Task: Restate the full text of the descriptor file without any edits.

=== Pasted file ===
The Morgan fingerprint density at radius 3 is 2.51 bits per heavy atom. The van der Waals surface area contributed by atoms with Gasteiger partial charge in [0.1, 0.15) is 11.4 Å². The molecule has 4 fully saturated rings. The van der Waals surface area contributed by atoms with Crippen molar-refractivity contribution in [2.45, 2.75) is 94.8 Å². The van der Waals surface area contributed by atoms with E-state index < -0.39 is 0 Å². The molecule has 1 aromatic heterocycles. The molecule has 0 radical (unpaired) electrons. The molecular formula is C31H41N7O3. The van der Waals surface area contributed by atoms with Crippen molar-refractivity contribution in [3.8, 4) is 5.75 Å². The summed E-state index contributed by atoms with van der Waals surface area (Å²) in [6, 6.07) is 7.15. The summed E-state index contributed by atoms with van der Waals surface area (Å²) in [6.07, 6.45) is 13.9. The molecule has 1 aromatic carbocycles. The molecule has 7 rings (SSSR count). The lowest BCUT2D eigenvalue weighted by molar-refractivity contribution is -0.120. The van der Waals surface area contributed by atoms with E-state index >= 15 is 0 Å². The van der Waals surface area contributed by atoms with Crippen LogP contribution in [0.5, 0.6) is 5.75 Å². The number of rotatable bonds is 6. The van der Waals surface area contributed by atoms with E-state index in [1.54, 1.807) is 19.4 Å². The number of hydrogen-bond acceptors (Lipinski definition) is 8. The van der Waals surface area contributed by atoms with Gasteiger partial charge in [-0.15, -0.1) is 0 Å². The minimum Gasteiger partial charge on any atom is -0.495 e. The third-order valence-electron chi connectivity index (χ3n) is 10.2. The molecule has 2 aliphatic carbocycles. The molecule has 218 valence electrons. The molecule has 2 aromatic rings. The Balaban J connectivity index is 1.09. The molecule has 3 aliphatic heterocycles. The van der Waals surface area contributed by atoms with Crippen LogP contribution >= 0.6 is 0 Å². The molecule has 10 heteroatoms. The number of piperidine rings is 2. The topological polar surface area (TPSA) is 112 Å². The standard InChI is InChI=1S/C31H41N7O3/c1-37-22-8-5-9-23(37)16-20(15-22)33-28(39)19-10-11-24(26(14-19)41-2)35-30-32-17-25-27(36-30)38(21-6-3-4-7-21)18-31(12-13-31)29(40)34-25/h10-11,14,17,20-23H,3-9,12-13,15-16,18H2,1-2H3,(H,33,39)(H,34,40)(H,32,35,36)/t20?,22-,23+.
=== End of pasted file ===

The Morgan fingerprint density at radius 3 is 2.51 bits per heavy atom. The van der Waals surface area contributed by atoms with Gasteiger partial charge in [0.1, 0.15) is 11.4 Å². The molecule has 4 fully saturated rings. The van der Waals surface area contributed by atoms with Crippen molar-refractivity contribution in [2.45, 2.75) is 94.8 Å². The van der Waals surface area contributed by atoms with E-state index < -0.39 is 0 Å². The molecule has 1 aromatic heterocycles. The molecule has 0 radical (unpaired) electrons. The molecular formula is C31H41N7O3. The van der Waals surface area contributed by atoms with Crippen molar-refractivity contribution in [3.8, 4) is 5.75 Å². The summed E-state index contributed by atoms with van der Waals surface area (Å²) in [6, 6.07) is 7.15. The summed E-state index contributed by atoms with van der Waals surface area (Å²) in [6.07, 6.45) is 13.9. The molecule has 1 aromatic carbocycles. The molecule has 7 rings (SSSR count). The lowest BCUT2D eigenvalue weighted by molar-refractivity contribution is -0.120. The van der Waals surface area contributed by atoms with E-state index >= 15 is 0 Å². The van der Waals surface area contributed by atoms with Crippen LogP contribution in [0.5, 0.6) is 5.75 Å². The number of rotatable bonds is 6. The van der Waals surface area contributed by atoms with E-state index in [1.54, 1.807) is 19.4 Å². The number of hydrogen-bond acceptors (Lipinski definition) is 8. The van der Waals surface area contributed by atoms with Gasteiger partial charge in [-0.15, -0.1) is 0 Å². The minimum Gasteiger partial charge on any atom is -0.495 e. The third-order valence-electron chi connectivity index (χ3n) is 10.2. The molecule has 2 aliphatic carbocycles. The molecule has 218 valence electrons. The molecule has 2 aromatic rings. The Balaban J connectivity index is 1.09. The molecule has 3 aliphatic heterocycles. The van der Waals surface area contributed by atoms with Crippen LogP contribution >= 0.6 is 0 Å². The molecule has 10 heteroatoms. The number of piperidine rings is 2. The topological polar surface area (TPSA) is 112 Å². The standard InChI is InChI=1S/C31H41N7O3/c1-37-22-8-5-9-23(37)16-20(15-22)33-28(39)19-10-11-24(26(14-19)41-2)35-30-32-17-25-27(36-30)38(21-6-3-4-7-21)18-31(12-13-31)29(40)34-25/h10-11,14,17,20-23H,3-9,12-13,15-16,18H2,1-2H3,(H,33,39)(H,34,40)(H,32,35,36)/t20?,22-,23+.